4 Steps for Overcoming Jealousy in Your Relationships

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Are you struggling with jealousy and feel like it is taking a toll on your relationship? Don’t worry, you’re not alone, and it’s possible to overcome it! Jealousy can be really overwhelming, and it can impact any relationship. It can be especially hard to navigate jealousy when you’re new to exploring ethical non-monogamy. Today I want to share 4 steps you can take to begin to overcome jealousy in your relationships. This is part two of a four-part series on ethical non-monogamy, so stay tuned for more tips for successful non-monogamous relationships. Let’s get started!

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1. Identify deeper emotions

The first step for overcoming jealousy is to start to understand what deeper emotions you’re experiencing. Jealousy tends to be a reaction to other emotions. So, if you’re able to identify what your jealousy is reacting to, you’ll have a better idea of what you need to feel soothed and supported. For example, maybe your jealousy is rooted in a fear of abandonment. It can be really scary to feel like your partner may leave you, so it makes sense that jealousy is coming out. Having awareness of these deeper emotions can be really challenging, so do your best to have self-compassion as you navigate these feelings.

*If you’re struggling with how to identify these deeper emotions, try answering the following questions:

  1. What am I feeling before the jealousy shows up?
  2. What am I feeling jealous about?
  3. What kinds of thoughts am I having when I’m jealous? Do these thoughts tend to revolve around a common concern?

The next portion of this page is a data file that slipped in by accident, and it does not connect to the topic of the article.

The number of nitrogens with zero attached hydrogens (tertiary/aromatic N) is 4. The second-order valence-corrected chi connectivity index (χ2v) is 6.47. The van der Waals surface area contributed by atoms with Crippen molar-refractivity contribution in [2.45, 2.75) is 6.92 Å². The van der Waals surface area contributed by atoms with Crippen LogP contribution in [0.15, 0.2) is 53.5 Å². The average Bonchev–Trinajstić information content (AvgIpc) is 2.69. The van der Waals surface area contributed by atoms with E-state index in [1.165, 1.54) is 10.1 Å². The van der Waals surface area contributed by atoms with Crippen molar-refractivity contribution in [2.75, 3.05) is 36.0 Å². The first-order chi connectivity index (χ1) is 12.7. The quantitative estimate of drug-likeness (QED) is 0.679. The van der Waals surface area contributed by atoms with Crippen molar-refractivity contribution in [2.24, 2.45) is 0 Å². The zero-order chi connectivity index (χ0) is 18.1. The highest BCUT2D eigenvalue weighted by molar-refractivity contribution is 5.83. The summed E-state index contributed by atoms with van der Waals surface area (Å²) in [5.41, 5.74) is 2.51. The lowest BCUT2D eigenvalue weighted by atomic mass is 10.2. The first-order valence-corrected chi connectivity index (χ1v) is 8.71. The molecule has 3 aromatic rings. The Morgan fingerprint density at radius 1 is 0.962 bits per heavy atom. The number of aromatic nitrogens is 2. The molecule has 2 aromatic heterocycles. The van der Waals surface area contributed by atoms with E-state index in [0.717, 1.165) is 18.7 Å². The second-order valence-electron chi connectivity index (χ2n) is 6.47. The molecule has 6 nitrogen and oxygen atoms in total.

4. If my concerns came true (for example, if my partner chose to leave the relationship), what would that mean to me?

Another important part of exploring these deeper emotions is considering when they started showing up in your life. As we go through life, we bring our past experiences (and the feelings that come with them) with us. You may notice that this deeper emotion is one you’ve carried with you for a long time. It can be really helpful to unpack when it showed up for you and where it comes from, so that you can have more understanding for yourself and your needs.

If you are starting to come up with some deeper emotions, you’re already doing the work! A huge part of what soothes emotions is acknowledgement. Let your emotions know that you see them and that you care about them!

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2. Identify what you need to feel safe

When jealousy pops up, it may feel like there’s a need to control your partner’s behavior or to isolate…but that usually doesn’t end up making us feel any better. If anything, it tends to make us feel worse because our deeper emotions aren’t being tended to.

Instead, try considering what you need to soothe the deeper emotion. For example, if your jealousy tends to be rooted in low self-esteem, consider what you and your partner(s) could do to help soothe your insecurity. Maybe you just need some reassurance from your partner(s) that they love you and want to be with you (if this is the case, what are some things that could help you feel reassured?). Maybe you need to do some work around your low self esteem, so that you can begin to recognize the incredible person that you are!

*Try making a list of what you think could help your deeper emotion feel soothed. Do your best to have a balance of things that your partner(s) could do to support you and things you can do for yourself too.

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3. Create Self Care Rituals